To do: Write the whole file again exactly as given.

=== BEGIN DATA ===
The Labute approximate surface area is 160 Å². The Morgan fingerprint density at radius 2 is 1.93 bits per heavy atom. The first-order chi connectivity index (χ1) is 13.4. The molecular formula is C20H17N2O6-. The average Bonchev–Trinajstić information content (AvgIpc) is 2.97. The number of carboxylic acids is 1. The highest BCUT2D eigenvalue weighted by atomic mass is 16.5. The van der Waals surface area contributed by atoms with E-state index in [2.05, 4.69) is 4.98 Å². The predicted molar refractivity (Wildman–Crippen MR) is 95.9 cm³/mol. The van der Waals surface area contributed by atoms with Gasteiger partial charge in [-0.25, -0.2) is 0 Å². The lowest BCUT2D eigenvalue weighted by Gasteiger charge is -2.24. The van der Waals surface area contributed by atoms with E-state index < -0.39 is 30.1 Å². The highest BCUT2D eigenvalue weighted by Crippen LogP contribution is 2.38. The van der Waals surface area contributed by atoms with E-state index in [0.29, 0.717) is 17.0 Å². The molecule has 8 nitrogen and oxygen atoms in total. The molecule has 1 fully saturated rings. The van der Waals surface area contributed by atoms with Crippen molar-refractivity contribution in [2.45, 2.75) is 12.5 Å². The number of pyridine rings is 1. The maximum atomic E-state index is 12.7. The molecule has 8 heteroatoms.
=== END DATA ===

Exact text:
The Labute approximate surface area is 160 Å². The Morgan fingerprint density at radius 2 is 1.93 bits per heavy atom. The first-order chi connectivity index (χ1) is 13.4. The molecular formula is C20H17N2O6-. The average Bonchev–Trinajstić information content (AvgIpc) is 2.97. The number of carboxylic acids is 1. The highest BCUT2D eigenvalue weighted by atomic mass is 16.5. The van der Waals surface area contributed by atoms with E-state index in [2.05, 4.69) is 4.98 Å². The predicted molar refractivity (Wildman–Crippen MR) is 95.9 cm³/mol. The van der Waals surface area contributed by atoms with Gasteiger partial charge in [-0.25, -0.2) is 0 Å². The lowest BCUT2D eigenvalue weighted by Gasteiger charge is -2.24. The van der Waals surface area contributed by atoms with E-state index < -0.39 is 30.1 Å². The highest BCUT2D eigenvalue weighted by Crippen LogP contribution is 2.38. The van der Waals surface area contributed by atoms with E-state index in [0.29, 0.717) is 17.0 Å². The molecule has 8 nitrogen and oxygen atoms in total. The molecule has 1 fully saturated rings. The van der Waals surface area contributed by atoms with Crippen molar-refractivity contribution in [2.45, 2.75) is 12.5 Å². The number of pyridine rings is 1. The maximum atomic E-state index is 12.7. The molecule has 8 heteroatoms.